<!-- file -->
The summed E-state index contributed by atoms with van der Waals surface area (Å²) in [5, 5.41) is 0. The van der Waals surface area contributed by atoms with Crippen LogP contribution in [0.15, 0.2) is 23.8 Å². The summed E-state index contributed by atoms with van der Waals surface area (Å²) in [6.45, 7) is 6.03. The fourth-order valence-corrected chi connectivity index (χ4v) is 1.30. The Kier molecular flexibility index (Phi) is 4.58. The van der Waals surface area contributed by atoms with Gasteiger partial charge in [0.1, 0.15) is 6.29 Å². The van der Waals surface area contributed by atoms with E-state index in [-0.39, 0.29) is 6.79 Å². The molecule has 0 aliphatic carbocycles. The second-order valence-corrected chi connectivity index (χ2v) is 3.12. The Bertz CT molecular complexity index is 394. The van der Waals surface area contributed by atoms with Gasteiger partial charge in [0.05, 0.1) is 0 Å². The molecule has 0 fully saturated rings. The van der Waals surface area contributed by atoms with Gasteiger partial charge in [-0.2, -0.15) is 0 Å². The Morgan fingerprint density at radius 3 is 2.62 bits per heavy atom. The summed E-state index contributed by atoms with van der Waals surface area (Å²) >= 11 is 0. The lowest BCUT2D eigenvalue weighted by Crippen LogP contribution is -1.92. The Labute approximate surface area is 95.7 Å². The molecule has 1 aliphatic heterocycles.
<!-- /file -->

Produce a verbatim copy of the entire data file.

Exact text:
The summed E-state index contributed by atoms with van der Waals surface area (Å²) in [5, 5.41) is 0. The van der Waals surface area contributed by atoms with Crippen LogP contribution in [0.15, 0.2) is 23.8 Å². The summed E-state index contributed by atoms with van der Waals surface area (Å²) in [6.45, 7) is 6.03. The fourth-order valence-corrected chi connectivity index (χ4v) is 1.30. The Kier molecular flexibility index (Phi) is 4.58. The van der Waals surface area contributed by atoms with Gasteiger partial charge in [0.1, 0.15) is 6.29 Å². The van der Waals surface area contributed by atoms with E-state index in [-0.39, 0.29) is 6.79 Å². The molecule has 0 aliphatic carbocycles. The second-order valence-corrected chi connectivity index (χ2v) is 3.12. The Bertz CT molecular complexity index is 394. The van der Waals surface area contributed by atoms with Gasteiger partial charge in [0.05, 0.1) is 0 Å². The molecule has 0 fully saturated rings. The van der Waals surface area contributed by atoms with Gasteiger partial charge in [-0.2, -0.15) is 0 Å². The Morgan fingerprint density at radius 3 is 2.62 bits per heavy atom. The summed E-state index contributed by atoms with van der Waals surface area (Å²) >= 11 is 0. The lowest BCUT2D eigenvalue weighted by Crippen LogP contribution is -1.92. The Labute approximate surface area is 95.7 Å². The molecule has 1 aliphatic heterocycles.